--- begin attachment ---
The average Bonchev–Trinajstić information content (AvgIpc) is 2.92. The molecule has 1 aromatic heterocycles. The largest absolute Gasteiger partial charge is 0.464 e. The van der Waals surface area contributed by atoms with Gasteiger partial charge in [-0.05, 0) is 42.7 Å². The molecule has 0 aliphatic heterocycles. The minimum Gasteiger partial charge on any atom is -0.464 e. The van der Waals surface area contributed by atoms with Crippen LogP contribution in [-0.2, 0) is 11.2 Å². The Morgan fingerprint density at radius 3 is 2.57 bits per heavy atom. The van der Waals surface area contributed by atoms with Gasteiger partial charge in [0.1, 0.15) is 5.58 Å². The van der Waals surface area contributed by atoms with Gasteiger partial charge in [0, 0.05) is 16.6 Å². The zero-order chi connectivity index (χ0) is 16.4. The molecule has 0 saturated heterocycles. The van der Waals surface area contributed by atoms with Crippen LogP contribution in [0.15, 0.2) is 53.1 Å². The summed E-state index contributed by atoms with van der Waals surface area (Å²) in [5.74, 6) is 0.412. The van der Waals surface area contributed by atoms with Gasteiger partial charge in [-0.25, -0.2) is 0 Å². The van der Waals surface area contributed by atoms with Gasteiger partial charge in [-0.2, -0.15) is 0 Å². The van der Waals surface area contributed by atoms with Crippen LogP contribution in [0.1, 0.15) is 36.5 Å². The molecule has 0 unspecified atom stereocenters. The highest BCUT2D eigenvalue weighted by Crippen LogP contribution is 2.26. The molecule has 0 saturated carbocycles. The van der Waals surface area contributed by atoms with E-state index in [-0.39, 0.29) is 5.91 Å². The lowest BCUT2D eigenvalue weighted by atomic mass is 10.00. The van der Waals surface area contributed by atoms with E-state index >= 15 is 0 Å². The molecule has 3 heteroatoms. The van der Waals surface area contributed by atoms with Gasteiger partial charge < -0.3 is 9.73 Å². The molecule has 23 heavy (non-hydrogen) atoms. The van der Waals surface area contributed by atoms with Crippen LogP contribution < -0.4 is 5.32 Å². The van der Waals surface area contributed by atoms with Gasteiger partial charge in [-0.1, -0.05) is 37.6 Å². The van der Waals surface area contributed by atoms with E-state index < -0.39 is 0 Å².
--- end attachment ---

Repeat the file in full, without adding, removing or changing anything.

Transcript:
The average Bonchev–Trinajstić information content (AvgIpc) is 2.92. The molecule has 1 aromatic heterocycles. The largest absolute Gasteiger partial charge is 0.464 e. The van der Waals surface area contributed by atoms with Gasteiger partial charge in [-0.05, 0) is 42.7 Å². The molecule has 0 aliphatic heterocycles. The minimum Gasteiger partial charge on any atom is -0.464 e. The van der Waals surface area contributed by atoms with Crippen LogP contribution in [-0.2, 0) is 11.2 Å². The Morgan fingerprint density at radius 3 is 2.57 bits per heavy atom. The van der Waals surface area contributed by atoms with Gasteiger partial charge in [0.1, 0.15) is 5.58 Å². The van der Waals surface area contributed by atoms with Gasteiger partial charge in [0, 0.05) is 16.6 Å². The zero-order chi connectivity index (χ0) is 16.4. The molecule has 0 saturated heterocycles. The van der Waals surface area contributed by atoms with Crippen LogP contribution in [0.15, 0.2) is 53.1 Å². The summed E-state index contributed by atoms with van der Waals surface area (Å²) in [5.74, 6) is 0.412. The van der Waals surface area contributed by atoms with Gasteiger partial charge in [-0.25, -0.2) is 0 Å². The van der Waals surface area contributed by atoms with Gasteiger partial charge in [-0.2, -0.15) is 0 Å². The van der Waals surface area contributed by atoms with Crippen LogP contribution in [0.1, 0.15) is 36.5 Å². The molecule has 0 unspecified atom stereocenters. The highest BCUT2D eigenvalue weighted by Crippen LogP contribution is 2.26. The molecule has 0 saturated carbocycles. The van der Waals surface area contributed by atoms with E-state index in [-0.39, 0.29) is 5.91 Å². The lowest BCUT2D eigenvalue weighted by atomic mass is 10.00. The van der Waals surface area contributed by atoms with E-state index >= 15 is 0 Å². The molecule has 3 heteroatoms. The van der Waals surface area contributed by atoms with Gasteiger partial charge < -0.3 is 9.73 Å². The molecule has 23 heavy (non-hydrogen) atoms. The van der Waals surface area contributed by atoms with Crippen LogP contribution < -0.4 is 5.32 Å². The van der Waals surface area contributed by atoms with Gasteiger partial charge in [-0.1, -0.05) is 37.6 Å². The van der Waals surface area contributed by atoms with E-state index < -0.39 is 0 Å².